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Open Source Motion Comic Almost Fully Funded - Pledge now!

The Pepper and Carrot motion comic is almost funded. The pledge from Ethic Cinema put it on good road (as it seemed it would fail). Ethic Cinema is non profit organization that wants to make open source art (as they call it Libre Art). Purism's creative director, François Téchené, is member and co-founder of Ethic Cinema. Lets push final bits so we can get this free as in freedom artwork.

Notice that Pepper and Carrot is a webcomic (also available as book) free as in freedom artwork done by David Revoy who also supports this campaign. Also the support is done by Krita community on their landing page.

Lets do this!

Support open source motion comic

There is an ongoing campaign for motion comic. It will be done entirely with FLOSS tools (Blender, Krita, GNU/Linux) and besides that, it really looks great (and no, it is not only for the kids!). Please support this effort if you can because it also shows the power of Free software tools. All will be released Creative Commons Atribution-ShareAlike license together with all sources.

Take that boredom

While I was bored on Defcon, I took the smallest VPS in DO offering (512MB RAM, 20GB disk), configured nginx on it, bought domain and cp'ed my blog data to I thought it will just be out of boredom and tear it apart in a day or two but it is still there.

Not only that, the droplet came with Debian 8.5 but I just added unstable and experimental to it and upgraded. Just to experiment and see what time will I need to break it. To make it even more adventurous (and also force me to not take it too much serious, at least at this point) I did something on what Lars would scream - I did not enable backups!

While having fun with it I added letsencrypt certificate to it (wow, that was quite easy).

Then I installed and configured Tor. Ende up adding an .onion domain for it! It is: pvgbzphm622hv4bo.onion

My main blog is still going to be (for now at least) where I push my Nikola (static site generator written in python) generated content as git commits. To my other two domains (on my server) I just rsync the content now. Simple and efficient.

I must admit I like my blog layout. It is simple, easy to read, efficient and fast, I don't bother with comments and writing a blog in markdown (inside terminal as all good behaving hacker citizen) while compiling it with Nikola is breeze (and yes, I did choose Nikola because of Nikola Tesla and python). Also I must admit that nginx is pretty nice webserver, no need to explain the beauty of git but I can't recommend enough of rsync.

If anyone is interested in doing the same I am happy to talk about it but these tools are really simple (as I enjoy simple things and by simple I mean small tools, no complicated configs and easy execution).

When you wake up with a feeling

I woke up at 5am. Somehow made myself to soon go back to sleep again. Woke up at 6am. Such is the life of jet-lag. Or I am just getting old for it.

But the truth wouldn't be complete with only those assertion. I woke inspired and tired and the same time. Tired because I am doing very time consumable things. Also in the same time very emotional things. AND at the exact same time things that inspire me.

On paper, I am technical leader of Purism. In reality, I have insanely good relations with my CEO for such a short time. So good that I for months were not leading the technical shift only, but also I overtook operations (getting orders and delivering them while working with our assembly line to automate most of the tasks in this field). I was playing also as first line of technical support (forums, IRC and email). Actually I was pretty much the only line of support for few months. I was doing some website changes: change some wording, updating bunch of plugins and making it sure all works, resolved (hopefully) Tor and Cloudflare issues for it, annoying caching system for forums, stopped forum spam and so on. I worked on better messaging for Purism public relations. I thought my team to use keys for signing and encryption. I interviewed (and read all mails) for people that were interested in working or helping Purism. In process of doing all that, I maybe wasn't the most speedy person for all our users needs but I hope they understand and forgive me.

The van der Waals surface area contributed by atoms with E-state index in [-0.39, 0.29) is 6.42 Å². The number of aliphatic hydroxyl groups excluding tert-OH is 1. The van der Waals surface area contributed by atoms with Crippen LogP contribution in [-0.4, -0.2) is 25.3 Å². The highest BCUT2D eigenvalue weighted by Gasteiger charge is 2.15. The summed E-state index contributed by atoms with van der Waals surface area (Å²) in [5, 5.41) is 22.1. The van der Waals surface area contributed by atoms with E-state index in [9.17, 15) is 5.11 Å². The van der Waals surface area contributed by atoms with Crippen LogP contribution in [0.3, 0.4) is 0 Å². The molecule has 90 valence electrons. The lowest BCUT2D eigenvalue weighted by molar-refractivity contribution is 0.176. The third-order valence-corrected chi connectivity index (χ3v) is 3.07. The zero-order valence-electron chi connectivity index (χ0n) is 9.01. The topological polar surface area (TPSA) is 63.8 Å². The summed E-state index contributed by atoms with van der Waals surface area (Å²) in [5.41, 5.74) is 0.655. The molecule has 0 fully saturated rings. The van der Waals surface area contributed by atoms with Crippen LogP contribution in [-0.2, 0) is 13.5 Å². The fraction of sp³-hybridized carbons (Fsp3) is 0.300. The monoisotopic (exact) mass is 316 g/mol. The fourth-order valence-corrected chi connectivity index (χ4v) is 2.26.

I was doing all that while I was researching and developing tablets (which ended up not being the most successful campaign but we now do have them as product). I was doing all that while seeing (and resolving) that our kernel builds were failing. Worked on pushing touchpad (not so good but we are still working on) patches upstream (and they ended being upstreamed). While seeing repos being down because of our host. Repos being down because of broken sync with Debian. Repos being down because of our key mis-management. Metadata not working well. PureBrowser getting broken all the time. Tor browser out of date. No real ISO updates. Wrong sources.list entries and so on.

And the hardest part on work was, I was doing all this with very limited scope and even more limited resources. So what kept me on, what is pushing me forward and what am I doing?

One philosophy - Free software. Let me not explain it as a technical debt. Let me explain it as social movement. In age, where people are "bombed" by media, by all-time lying politicians (which use fear of non-existent threats/terror as model to control population), in age where proprietary corporations are selling your freedom so you can gain temporary convenience the term Free software is like Giordano Bruno in age of Inquisitions. Free software does not only preserve your Freedom to software source usage but it preserves your Freedom to think and think out of the box and not being punished for that. It preserves the Freedom to live - to choose what and when to do, without having the negative impact on your or others people lives. The Freedom to be transparent and to share. Because not only ideas grow with sharing, but we, as human beings, grow as we share. The Freedom to say "NO".